Welcome to Hyperion Records, an independent British classical label devoted to presenting high-quality recordings of music of all styles and from all periods from the twelfth century to the twenty-first.
Hyperion offers both CDs, and downloads in a number of formats. The site is also available in several languages.
Please use the dropdown buttons to set your preferred options, or use the checkbox to accept the defaults.
Following their highly successful releases on Signum (the Hymns Album and Handel’s Messiah conducted by Sir Charles Mackerras) the Huddersfield Choral Society is back in force with a magnificent collection of Christmas carols. This album will be a perfect Christmas gift or glorious self-indulgence, absorbing the sacred and profane alike, beautifully performed and recorded for the festive season.
The merest glimpse into the history of the carol propels us into a bewilderingly long and complex affair, spanning more than just the couple of thousand years since the birth of Jesus Christ and its advent. This is a story of ancient texts meeting a suitable musical setting and often changing their tune down the years on finding a more melodic partner. Or the text may change and find itself in the company of several suitors for the same tune. In medieval times, for example, bawdy, and all too popular, songs were appropriated by clerics who would then apply a new text to the well-known tune in order that a beautiful melody may be returned to God—a by-product presumably being to rob the Devil of the best tunes. It’s certain that we were also robbed of a good few drinking songs in the process. The carol’s strength lies in its Darwinian ability to absorb and adapt to the sacred and profane alike.
Despite the carol being indelibly linked for us with the Christmas story and surrounding events, its origins have been traced back to pre-Christian times. Our very own twelve days of Christmas are themselves rooted in the Roman festival known as Saturnalia, after which twelve days of holiday ensued—including the giving of gifts, amongst other prefigurations. The Norse may have taken their own twelve-day fest, Yule, from the Romans. Much like the hanging of boughs of mistletoe and holly, the fuss made over the Christmas tree, the burning of the Yule log and the primacy of both preserved and freshly slaughtered celebratory foods, the carol had its place in ancient custom, most likely as a round dance in honour of gods, good food, the gradual lightening of the days and momentary fun.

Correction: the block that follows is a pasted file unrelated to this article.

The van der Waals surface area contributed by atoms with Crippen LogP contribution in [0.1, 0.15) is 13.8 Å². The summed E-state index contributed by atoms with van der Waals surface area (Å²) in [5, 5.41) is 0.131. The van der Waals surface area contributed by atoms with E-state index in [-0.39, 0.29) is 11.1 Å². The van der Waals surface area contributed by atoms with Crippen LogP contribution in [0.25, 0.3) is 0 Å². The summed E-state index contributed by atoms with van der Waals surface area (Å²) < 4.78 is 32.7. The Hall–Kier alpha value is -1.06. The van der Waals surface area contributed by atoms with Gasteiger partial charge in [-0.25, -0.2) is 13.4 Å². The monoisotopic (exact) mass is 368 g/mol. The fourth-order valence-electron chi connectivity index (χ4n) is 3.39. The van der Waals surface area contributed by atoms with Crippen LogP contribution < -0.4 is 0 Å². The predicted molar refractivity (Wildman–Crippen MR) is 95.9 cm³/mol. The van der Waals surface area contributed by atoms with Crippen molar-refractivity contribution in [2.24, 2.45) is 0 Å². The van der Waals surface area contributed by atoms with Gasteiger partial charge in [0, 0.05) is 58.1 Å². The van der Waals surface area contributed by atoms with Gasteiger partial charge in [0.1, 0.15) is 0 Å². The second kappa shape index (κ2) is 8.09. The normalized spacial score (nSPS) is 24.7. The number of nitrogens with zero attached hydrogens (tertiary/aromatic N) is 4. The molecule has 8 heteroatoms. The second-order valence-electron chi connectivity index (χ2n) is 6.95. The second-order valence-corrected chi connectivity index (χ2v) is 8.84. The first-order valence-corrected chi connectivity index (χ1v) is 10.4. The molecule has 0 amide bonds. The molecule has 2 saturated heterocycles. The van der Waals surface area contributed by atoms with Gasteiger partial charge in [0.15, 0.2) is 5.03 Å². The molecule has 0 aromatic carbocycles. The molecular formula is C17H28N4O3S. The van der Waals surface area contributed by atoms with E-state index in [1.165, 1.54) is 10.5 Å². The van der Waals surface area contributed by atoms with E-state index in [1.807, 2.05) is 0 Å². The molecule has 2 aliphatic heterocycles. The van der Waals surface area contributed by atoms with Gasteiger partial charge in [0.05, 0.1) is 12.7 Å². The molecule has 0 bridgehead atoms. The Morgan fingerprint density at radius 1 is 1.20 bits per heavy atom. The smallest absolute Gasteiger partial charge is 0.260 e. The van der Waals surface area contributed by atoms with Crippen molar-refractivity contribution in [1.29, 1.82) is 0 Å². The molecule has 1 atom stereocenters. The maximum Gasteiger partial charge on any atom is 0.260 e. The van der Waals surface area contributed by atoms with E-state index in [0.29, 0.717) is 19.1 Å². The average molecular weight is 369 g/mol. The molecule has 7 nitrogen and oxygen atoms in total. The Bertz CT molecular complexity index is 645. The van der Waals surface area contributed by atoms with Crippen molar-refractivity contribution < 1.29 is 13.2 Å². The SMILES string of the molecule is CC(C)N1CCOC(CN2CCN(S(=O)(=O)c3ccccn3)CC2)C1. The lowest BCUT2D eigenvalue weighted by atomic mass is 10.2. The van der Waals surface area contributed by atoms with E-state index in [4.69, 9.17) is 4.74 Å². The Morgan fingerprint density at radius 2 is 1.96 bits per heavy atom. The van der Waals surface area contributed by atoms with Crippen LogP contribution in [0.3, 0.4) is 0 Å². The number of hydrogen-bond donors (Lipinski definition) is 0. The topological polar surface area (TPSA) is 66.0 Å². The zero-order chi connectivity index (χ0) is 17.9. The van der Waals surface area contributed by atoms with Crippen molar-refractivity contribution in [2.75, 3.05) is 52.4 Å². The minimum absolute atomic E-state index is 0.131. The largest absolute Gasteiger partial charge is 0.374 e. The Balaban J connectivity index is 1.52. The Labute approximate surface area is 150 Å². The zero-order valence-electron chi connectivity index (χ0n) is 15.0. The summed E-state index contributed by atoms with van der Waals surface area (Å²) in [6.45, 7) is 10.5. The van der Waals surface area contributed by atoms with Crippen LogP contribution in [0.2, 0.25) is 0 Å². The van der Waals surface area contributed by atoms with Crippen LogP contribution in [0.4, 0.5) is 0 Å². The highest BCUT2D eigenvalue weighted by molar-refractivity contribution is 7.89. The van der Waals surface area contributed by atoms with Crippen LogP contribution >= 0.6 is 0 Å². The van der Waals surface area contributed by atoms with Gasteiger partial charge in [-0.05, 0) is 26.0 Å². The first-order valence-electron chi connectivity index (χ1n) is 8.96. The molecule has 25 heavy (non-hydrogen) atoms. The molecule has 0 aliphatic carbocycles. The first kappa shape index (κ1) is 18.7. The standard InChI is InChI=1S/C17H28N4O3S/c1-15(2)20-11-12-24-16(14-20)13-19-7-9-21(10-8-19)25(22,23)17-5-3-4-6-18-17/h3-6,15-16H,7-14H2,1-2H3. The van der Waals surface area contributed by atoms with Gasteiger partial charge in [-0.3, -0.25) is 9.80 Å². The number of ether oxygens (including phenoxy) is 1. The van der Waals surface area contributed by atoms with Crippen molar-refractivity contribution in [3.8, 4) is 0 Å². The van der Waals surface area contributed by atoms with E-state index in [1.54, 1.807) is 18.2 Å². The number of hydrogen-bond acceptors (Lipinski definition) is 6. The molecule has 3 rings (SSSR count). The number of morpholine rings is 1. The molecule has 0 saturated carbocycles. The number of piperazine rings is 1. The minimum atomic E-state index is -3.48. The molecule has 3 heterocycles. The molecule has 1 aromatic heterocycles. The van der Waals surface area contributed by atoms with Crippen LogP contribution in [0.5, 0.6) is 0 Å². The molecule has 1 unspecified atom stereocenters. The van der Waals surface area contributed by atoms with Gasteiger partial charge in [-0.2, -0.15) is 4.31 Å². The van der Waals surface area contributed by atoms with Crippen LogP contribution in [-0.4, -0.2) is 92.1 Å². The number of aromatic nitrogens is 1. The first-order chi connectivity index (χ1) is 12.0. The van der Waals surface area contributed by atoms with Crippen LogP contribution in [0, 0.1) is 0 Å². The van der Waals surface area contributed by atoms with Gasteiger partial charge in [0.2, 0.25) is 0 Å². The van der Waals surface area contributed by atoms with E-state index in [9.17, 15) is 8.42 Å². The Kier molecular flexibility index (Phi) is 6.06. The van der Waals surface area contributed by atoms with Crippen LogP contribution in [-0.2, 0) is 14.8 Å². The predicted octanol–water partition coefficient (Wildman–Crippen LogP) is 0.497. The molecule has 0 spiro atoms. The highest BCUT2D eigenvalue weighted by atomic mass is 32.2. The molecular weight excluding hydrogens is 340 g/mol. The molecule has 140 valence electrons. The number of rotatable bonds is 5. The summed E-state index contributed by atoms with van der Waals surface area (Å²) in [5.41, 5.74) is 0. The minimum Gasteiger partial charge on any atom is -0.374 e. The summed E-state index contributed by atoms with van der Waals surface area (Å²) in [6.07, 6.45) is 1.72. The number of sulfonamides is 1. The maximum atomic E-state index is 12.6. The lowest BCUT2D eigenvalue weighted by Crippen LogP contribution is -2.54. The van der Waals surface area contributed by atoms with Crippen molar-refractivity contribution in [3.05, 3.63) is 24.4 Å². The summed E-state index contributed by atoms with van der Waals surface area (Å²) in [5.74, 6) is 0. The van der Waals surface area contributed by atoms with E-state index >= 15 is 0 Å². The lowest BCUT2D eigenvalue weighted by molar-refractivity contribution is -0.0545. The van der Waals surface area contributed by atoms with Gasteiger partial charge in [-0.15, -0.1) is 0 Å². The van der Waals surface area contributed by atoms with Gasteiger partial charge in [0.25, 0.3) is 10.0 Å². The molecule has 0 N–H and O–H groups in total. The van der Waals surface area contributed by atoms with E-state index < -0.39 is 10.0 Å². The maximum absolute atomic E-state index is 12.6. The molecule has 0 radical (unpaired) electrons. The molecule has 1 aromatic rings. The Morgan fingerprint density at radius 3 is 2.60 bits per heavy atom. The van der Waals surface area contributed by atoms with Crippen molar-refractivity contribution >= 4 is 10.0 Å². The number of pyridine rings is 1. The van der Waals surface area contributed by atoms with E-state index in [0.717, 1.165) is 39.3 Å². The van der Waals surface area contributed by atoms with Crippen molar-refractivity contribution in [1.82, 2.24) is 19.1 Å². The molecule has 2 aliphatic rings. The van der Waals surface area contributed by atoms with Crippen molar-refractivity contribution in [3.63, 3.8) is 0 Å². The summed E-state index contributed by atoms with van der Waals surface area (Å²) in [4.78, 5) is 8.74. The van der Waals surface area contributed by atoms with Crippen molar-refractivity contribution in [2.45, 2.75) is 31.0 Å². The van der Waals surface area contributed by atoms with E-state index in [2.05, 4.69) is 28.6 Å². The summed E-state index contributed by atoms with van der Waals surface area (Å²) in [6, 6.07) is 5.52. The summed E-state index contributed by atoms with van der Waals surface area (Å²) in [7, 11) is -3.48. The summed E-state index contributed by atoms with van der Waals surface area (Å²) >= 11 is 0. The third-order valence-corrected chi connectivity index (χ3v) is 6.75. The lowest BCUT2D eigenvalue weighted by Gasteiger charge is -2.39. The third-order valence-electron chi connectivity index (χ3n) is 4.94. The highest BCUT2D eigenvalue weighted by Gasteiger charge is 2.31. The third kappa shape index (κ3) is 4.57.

Old favourites, such as The holly and the ivy, are not quite as innocent, celebratory dance-pieces as they seem. Often, layers of imagery are over-written, re-imagined, even spin-doctored into whole new meanings. So, Holly was a mainstay of Saturnalia festivals and Ivy dedicated to the Roman god Bacchus, for its qualities in preventing drunkenness. Both were mainstays of druidic culture, along with an old favourite, mistletoe. The carol also harks back to an older male-female contest, with the metaphorically ‘poisonous’ ivy being trumped by the powerful holly as the natural master of the sexes. But the Middle Ages also spinned into invoking the holly as a crown of thorns adorning Jesus of Nazareth’s head and ivy typifying everlasting life through its perennial green. And so it goes. The tune and text we know today was notated by folksong collector Cecil Sharp from an old woman in Gloucestershire only about a century ago and published in 1911, thus making it, in recent terminology, merely folk music.